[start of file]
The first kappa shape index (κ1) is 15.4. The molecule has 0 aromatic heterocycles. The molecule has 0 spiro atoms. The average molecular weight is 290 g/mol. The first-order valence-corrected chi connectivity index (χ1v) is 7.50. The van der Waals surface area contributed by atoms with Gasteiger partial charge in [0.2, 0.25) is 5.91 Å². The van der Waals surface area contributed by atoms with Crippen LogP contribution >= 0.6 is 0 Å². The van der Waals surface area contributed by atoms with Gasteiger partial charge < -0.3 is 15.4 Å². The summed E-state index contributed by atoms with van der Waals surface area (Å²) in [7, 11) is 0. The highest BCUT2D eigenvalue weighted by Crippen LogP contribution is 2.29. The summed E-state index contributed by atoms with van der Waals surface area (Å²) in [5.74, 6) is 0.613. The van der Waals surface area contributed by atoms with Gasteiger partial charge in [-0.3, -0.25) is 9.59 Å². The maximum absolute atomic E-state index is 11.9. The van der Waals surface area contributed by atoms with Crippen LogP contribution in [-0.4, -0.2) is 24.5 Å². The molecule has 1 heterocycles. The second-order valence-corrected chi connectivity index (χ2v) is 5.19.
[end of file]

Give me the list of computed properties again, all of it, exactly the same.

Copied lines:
The first kappa shape index (κ1) is 15.4. The molecule has 0 aromatic heterocycles. The molecule has 0 spiro atoms. The average molecular weight is 290 g/mol. The first-order valence-corrected chi connectivity index (χ1v) is 7.50. The van der Waals surface area contributed by atoms with Gasteiger partial charge in [0.2, 0.25) is 5.91 Å². The van der Waals surface area contributed by atoms with Crippen LogP contribution >= 0.6 is 0 Å². The van der Waals surface area contributed by atoms with Gasteiger partial charge < -0.3 is 15.4 Å². The summed E-state index contributed by atoms with van der Waals surface area (Å²) in [7, 11) is 0. The highest BCUT2D eigenvalue weighted by Crippen LogP contribution is 2.29. The summed E-state index contributed by atoms with van der Waals surface area (Å²) in [5.74, 6) is 0.613. The van der Waals surface area contributed by atoms with Gasteiger partial charge in [-0.3, -0.25) is 9.59 Å². The maximum absolute atomic E-state index is 11.9. The van der Waals surface area contributed by atoms with Crippen LogP contribution in [-0.4, -0.2) is 24.5 Å². The molecule has 1 heterocycles. The second-order valence-corrected chi connectivity index (χ2v) is 5.19.